What Mandela was saying was that human nature cannot be essentialised. There is no relation between the racial group we are born into and our beliefs and commitments. We cannot be parcelled out and labelled as if our biology dictates our mentalities. I always knew, Mandela wrote in his autobiography, that deep down in every human heart, there is mercy and generosity. No one is born hating another because of the colour of his skin. If people can to be taught to hate, they can equally be taught to love.

His speech established that all people are capable of empathy; they can connect to each other given the right political environment. This is the foundation of solidarity, and this is the foundation of society; the only way a plural but divided society can learn to live together. Mandela turned the political discourse of racism upside down.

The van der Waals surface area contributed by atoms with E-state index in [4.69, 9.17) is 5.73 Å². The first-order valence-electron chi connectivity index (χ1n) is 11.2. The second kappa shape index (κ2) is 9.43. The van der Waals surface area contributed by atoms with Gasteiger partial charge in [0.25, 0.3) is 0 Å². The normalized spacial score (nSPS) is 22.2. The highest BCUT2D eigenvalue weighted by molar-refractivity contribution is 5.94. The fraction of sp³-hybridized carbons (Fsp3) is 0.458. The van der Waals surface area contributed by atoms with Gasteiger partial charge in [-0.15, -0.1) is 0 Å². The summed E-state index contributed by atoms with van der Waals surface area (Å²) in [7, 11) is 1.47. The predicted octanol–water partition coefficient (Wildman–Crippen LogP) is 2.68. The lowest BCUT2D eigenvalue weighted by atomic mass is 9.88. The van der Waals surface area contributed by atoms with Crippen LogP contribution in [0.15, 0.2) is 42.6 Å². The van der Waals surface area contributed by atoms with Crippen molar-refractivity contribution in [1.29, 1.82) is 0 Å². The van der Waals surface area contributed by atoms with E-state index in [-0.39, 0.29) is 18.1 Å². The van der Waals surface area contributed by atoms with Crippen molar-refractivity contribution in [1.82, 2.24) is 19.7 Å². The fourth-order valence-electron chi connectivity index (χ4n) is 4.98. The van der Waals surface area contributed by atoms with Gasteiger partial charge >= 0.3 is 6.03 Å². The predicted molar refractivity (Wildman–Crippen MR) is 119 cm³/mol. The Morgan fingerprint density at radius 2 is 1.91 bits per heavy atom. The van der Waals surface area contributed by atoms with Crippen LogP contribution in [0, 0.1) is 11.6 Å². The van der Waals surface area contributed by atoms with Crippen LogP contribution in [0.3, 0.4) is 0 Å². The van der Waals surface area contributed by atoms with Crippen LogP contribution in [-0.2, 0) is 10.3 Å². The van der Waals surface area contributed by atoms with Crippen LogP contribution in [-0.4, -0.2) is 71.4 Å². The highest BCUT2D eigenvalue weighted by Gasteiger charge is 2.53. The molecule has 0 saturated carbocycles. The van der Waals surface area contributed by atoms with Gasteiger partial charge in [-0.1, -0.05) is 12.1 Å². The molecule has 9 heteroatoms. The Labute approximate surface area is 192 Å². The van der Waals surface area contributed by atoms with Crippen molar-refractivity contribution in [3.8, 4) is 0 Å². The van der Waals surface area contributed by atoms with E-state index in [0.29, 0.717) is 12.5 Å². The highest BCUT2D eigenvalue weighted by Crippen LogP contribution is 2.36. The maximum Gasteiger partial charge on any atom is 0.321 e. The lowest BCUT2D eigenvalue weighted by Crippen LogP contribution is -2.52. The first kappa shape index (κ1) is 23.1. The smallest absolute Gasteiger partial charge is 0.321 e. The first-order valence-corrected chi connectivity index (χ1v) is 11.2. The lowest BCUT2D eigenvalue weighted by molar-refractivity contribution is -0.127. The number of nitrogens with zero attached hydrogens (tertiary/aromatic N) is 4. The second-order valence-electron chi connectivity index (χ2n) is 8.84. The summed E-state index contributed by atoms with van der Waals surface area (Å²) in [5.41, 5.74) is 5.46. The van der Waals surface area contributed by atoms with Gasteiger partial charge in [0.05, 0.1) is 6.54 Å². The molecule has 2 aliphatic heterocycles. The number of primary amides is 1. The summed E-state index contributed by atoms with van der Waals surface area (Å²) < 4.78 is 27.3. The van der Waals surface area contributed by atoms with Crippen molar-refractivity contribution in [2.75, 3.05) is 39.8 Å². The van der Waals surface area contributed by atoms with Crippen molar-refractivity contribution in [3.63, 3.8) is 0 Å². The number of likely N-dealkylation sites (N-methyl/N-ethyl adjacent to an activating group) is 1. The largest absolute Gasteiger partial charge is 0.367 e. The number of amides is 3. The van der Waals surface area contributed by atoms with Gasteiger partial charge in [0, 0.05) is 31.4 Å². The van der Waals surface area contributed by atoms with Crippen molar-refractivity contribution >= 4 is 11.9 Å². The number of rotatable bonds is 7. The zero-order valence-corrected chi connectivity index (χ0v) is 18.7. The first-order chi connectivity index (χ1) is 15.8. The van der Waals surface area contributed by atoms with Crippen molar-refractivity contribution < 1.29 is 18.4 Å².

Crucially for Mandela, a democratic political community was not only a matter of establishing a legal relationship between the state and the people. It was about establishing a relationship based on fellow feeling and empathy between people. And this can be done. Reigning ideologies succeed in moulding individual and collective prejudices. Given the ideology of tolerance that encourages individuals to connect with each other on the ground of emotion and empathy, the finer instincts of human beings begin to unfurl and develop: the instinct for empathy, the desire to share the pain and the joys of other people, and the ability to relate to each other.